Two fatal drumming-related inhalational anthrax incidents occurred in 2006 and 2008 in the UK. One individual was a drum maker and drummer from the Scottish Borders, most likely infected whilst playing a goat-skin drum contaminated with Bacillus anthracis spores; the second, a drummer and drum maker from East London, likely became infected whilst working with contaminated animal hides.
We have collated epidemiological and environmental data from these incidents and reviewed them alongside three similar contemporaneous incidents in the USA. Sampling operations recovered the causative agent from drums and drum skins and from residences and communal buildings at low levels. From these data, we have considered the nature of the exposures and the number of other individuals likely to have been exposed, either to the primary infection events or to subsequent prolonged environmental contamination (or both).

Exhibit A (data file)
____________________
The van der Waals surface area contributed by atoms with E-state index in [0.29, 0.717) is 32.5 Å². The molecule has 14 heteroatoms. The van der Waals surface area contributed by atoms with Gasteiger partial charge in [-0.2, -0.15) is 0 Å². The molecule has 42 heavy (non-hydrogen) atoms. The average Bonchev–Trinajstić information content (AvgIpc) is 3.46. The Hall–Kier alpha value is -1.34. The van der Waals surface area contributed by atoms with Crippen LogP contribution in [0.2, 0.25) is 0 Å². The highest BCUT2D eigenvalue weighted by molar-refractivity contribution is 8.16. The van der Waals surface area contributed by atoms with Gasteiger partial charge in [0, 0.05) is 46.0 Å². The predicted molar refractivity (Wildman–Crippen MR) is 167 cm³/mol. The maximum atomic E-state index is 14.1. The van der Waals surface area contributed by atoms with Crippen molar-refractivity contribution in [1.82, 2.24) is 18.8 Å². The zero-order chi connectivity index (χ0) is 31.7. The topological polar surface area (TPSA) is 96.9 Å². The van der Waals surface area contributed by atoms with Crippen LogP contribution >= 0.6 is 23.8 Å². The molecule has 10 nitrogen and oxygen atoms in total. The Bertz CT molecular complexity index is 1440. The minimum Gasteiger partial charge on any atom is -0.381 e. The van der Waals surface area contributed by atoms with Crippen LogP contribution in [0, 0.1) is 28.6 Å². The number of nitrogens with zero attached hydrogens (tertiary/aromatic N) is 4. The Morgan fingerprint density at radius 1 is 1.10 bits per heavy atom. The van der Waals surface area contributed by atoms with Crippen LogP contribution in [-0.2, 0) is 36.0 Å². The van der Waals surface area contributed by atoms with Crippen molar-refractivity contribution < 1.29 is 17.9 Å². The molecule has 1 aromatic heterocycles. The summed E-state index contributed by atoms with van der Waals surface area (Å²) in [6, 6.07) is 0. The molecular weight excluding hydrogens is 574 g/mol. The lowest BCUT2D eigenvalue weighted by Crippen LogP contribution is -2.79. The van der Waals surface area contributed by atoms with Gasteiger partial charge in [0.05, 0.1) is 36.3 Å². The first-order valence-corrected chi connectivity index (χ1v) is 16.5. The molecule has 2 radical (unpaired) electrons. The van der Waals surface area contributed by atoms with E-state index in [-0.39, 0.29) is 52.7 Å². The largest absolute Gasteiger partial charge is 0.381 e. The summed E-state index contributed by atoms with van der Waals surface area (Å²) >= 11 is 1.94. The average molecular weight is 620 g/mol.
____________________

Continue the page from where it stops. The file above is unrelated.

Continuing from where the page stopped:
Despite many individual exposures to widespread low-level spore contamination in private residences and in work spaces for extended periods of time (at least 1 year in one instance), only one other individual acquired an infection (cutaneous). Whilst recognising the difficulty in making definitive inferences from these incidents to specific residual contamination levels, and by extending the risk to public health, we believe it may be useful to reflect on these findings when considering future incident management risk assessments and decisions in similar incidents that result in low-level indoor contamination.